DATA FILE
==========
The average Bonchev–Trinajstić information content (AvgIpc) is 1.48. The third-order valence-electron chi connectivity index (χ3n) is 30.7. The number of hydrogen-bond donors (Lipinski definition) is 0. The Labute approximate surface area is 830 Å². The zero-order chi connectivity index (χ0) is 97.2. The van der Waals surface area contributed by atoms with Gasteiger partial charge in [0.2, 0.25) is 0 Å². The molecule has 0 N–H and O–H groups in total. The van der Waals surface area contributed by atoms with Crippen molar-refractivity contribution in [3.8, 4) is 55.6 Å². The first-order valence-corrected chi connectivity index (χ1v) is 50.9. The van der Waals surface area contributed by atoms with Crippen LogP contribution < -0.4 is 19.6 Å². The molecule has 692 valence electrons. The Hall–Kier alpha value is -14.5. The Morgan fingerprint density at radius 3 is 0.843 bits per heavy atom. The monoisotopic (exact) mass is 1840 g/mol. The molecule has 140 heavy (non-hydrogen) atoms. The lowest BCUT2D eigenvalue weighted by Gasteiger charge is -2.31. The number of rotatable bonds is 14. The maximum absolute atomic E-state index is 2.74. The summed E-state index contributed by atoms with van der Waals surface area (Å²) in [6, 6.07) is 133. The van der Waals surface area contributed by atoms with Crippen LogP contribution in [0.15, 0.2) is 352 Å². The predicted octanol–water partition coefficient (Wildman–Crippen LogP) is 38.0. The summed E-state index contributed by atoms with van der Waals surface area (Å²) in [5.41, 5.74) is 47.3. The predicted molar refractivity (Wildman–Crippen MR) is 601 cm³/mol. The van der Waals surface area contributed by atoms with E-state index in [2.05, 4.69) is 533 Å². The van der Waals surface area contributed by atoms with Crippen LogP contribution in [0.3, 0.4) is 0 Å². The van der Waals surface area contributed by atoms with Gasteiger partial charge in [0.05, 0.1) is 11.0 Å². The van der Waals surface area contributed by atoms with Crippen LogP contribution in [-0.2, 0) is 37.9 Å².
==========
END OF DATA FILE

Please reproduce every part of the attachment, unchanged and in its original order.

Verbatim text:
The average Bonchev–Trinajstić information content (AvgIpc) is 1.48. The third-order valence-electron chi connectivity index (χ3n) is 30.7. The number of hydrogen-bond donors (Lipinski definition) is 0. The Labute approximate surface area is 830 Å². The zero-order chi connectivity index (χ0) is 97.2. The van der Waals surface area contributed by atoms with Gasteiger partial charge in [0.2, 0.25) is 0 Å². The molecule has 0 N–H and O–H groups in total. The van der Waals surface area contributed by atoms with Crippen molar-refractivity contribution in [3.8, 4) is 55.6 Å². The first-order valence-corrected chi connectivity index (χ1v) is 50.9. The van der Waals surface area contributed by atoms with Crippen LogP contribution < -0.4 is 19.6 Å². The molecule has 692 valence electrons. The Hall–Kier alpha value is -14.5. The Morgan fingerprint density at radius 3 is 0.843 bits per heavy atom. The monoisotopic (exact) mass is 1840 g/mol. The molecule has 140 heavy (non-hydrogen) atoms. The lowest BCUT2D eigenvalue weighted by Gasteiger charge is -2.31. The number of rotatable bonds is 14. The maximum absolute atomic E-state index is 2.74. The summed E-state index contributed by atoms with van der Waals surface area (Å²) in [6, 6.07) is 133. The van der Waals surface area contributed by atoms with Crippen LogP contribution in [0.15, 0.2) is 352 Å². The predicted octanol–water partition coefficient (Wildman–Crippen LogP) is 38.0. The summed E-state index contributed by atoms with van der Waals surface area (Å²) in [5.41, 5.74) is 47.3. The predicted molar refractivity (Wildman–Crippen MR) is 601 cm³/mol. The van der Waals surface area contributed by atoms with E-state index in [2.05, 4.69) is 533 Å². The van der Waals surface area contributed by atoms with Crippen LogP contribution in [0.3, 0.4) is 0 Å². The van der Waals surface area contributed by atoms with Gasteiger partial charge in [0.05, 0.1) is 11.0 Å². The van der Waals surface area contributed by atoms with Crippen LogP contribution in [-0.2, 0) is 37.9 Å².